Granger & Co is the London incarnation of the new restaurant by Bill Granger, Sydney's favourite foodie son. I am guessing this is due to the existence of a not too dissimilar “Bill’s” café place in the St Martin's Courtyard development. But I imagine there is some marketing spiel for this, like a different brand proposition or market positioning and so forth.
I’d been excited about Bill Granger’s London joint for years. The Piglet and I had once found jet-lagged solace at his Darlinghurst café at about 6am on our Sydney trip – a veritable desert oasis (mainly due to the time of day as we'd been up for about 3 hours already, wicked area usually) and it became one of our meals of legend. Those ricotta hotcakes do deserve their cult status.
Would Bill Granger be able to transfer his vision of breezy and effortless Sydney lifestyle to London’s grey and frantic streets, even at the relatively sedate end of Westbourne Grove?
The man himself was there, greeting some people, chatting to others, but also clearing tables and bringing dishes out. At work, he wasn't all white teeth and smiley, blond Super-Dad, like all those black and white promo pictures of him, but a man under pressure. Which is good to see – as it’s clearly not all photo-shoots and cookbooks.
The interior is a step away from bills. It’s a lot more mature and design conscious. I think the pared-back, stark, wood-and-white thing with the communal dining table would have worked in London too (it’s done plenty elsewhere) but for the premium wining and dining crowd, who’ll be key here rather than the brunch crowd, the urbane details are a sound decision. That said, it’s still laidback – the slatted wood ceiling is a particularly great feature.
Onto the food – some chilli olives in that perfect emerald shade are delicious. We also went for the fritto misto for a starter: tempura battered fennel, courgette and onion rings (£5.60). This was nicely presented but somewhat lacking in flavour – they could have salt-bathed it like at Zucca for example, or maybe had some spice in the batter. But it fell short of the mark a bit.
Still slightly obsessed with my Meat Liquor chicken wings, the chicken wingettes (£7.40) were much more accomplished. Nicely marinated and charred, but with some tender, juicy meat inside. Great sweet and spicy dipping sauce, and some salad and red onion jam to join them. The portion wasn’t as big as Yianni’s, but these were better quality meat.
The parmesan-crusted chicken schnitzel (£10.50) is another dish which reminds me of Sydney. In this case not bills but a place in Surry Hills called Bird Cow Fish where the schnitzel was the best I’ve ever tasted. Bill’s London version was well-cooked and again nicely presented, but again lacked a punch. The parmesan crust wasn’t strong enough and could have done with being mixed with more black pepper and again, some salt.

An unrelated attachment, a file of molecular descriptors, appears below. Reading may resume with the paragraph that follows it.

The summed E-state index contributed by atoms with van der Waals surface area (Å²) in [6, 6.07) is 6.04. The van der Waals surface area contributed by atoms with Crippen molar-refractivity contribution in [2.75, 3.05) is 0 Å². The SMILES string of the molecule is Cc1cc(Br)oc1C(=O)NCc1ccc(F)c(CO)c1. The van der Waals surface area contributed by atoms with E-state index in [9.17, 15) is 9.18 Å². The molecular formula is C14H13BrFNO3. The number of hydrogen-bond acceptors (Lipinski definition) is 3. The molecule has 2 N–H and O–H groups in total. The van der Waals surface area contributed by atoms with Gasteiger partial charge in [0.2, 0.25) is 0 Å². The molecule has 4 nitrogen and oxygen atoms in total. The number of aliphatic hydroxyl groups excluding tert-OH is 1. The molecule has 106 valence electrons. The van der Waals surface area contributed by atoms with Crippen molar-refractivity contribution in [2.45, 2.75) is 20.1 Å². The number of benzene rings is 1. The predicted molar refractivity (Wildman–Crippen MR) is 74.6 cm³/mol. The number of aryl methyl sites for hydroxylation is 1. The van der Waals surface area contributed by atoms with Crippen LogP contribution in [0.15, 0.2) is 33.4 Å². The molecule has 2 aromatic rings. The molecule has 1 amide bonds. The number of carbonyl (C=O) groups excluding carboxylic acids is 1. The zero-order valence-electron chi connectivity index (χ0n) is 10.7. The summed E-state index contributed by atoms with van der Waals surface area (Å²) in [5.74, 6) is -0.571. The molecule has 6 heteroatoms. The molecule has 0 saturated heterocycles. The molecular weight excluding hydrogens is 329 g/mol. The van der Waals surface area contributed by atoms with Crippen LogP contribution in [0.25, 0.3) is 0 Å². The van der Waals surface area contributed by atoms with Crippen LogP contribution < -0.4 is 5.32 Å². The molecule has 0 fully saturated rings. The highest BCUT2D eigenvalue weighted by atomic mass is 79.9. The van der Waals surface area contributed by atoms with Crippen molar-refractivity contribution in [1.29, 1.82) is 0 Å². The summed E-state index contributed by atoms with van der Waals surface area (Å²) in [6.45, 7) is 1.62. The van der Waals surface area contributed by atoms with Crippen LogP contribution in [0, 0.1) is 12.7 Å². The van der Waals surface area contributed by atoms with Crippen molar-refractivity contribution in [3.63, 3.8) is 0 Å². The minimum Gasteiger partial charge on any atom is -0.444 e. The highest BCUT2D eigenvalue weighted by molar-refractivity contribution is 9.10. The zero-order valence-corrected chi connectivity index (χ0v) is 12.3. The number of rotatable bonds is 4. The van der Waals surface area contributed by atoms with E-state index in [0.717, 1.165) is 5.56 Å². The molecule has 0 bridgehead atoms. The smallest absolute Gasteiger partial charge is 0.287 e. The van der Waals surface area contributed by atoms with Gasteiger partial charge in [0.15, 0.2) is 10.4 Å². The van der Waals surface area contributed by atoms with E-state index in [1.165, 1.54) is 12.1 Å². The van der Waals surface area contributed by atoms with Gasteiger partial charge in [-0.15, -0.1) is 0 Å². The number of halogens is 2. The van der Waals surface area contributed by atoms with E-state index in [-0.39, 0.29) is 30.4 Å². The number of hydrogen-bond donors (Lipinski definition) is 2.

Seasoning is very subjective, but we’re not salt people (I never add them to chips for example) so I consider my palate at the more tolerant, less salt-hungry end of the spectrum. This wasn’t there. Still a good dish though, and easily remedied in the batter.
The crisp duck with plum sauce and clementines (£15.90) was delicious. A hearty, happy tasting duck leg with some semi-sticky rice and nestled on the sauce. It was the East Asian take on a plum sauce rather than a European one, fragrant with cinnamon and star anise. The clementines added another fruit zing to cut through the duck fat, and complemented the dish well as well as adding colour and juice.
We didn’t stay for dessert or coffee (Allpress of Redchurch, tick!) so that was that.
On to the service, which needs a mention. It’s a huge undertaking in any scenario, but with such high expectations and a great reputation, the pressure must be even worse. And so you would have everything down, surely. It’s been a year in the making. But there were some serious service let downs.
Our waiter didn’t know if we needed to order sides or if there were adequate carbs on two dishes. Such a schoolboy error – know your product! More senior looking members of staff spent more time chatting than helping resolve issues, of which I noticed several. Table issues, cold food and some very long waits for service. Bill Granger himself cleared a table whilst they stood about talking.
We asked one female server for the wine list as we’d finished our carafe as our mains arrived – she said she’d sent someone but nobody came and we had our mains with no wine. Or water – as this wasn’t offered. It was quite a tragic sight – the table was as bare as a canteen, rather than a sumptuous, uptown bistro. The 12.5% added to the bill smarted a little, as it’s not a very Australian thing to do yet somehow this was lost in the cultural exchange. Funny that.
I’m so glad to have Bill and his post-fusion Sydney concept here, but it does need a little tinkering around the service and possibly seasoning. Service in Sydney is the quintessential Australian chilled yet attentive: “too easy!” etc – knowledgeable about product and not missing a trick, yet friendly and laidback. We have the flat white, we now have the food - can we have the service too please? Without NY-quality waiting staff, the hectic thing just won’t work.
I’m pleased something noteworthy has opened in Notting Hill rather than Soho, Clerkenwell or Shoreditch. And teething problems must be allowed for. I’ll definitely be back – the pork shoulder pancakes, the burger and of course the brunch, all need to be sampled. But when you spend your main course without wine, looking forlornly around the room to catch someone’s eye, it's hard to remain so forgiving.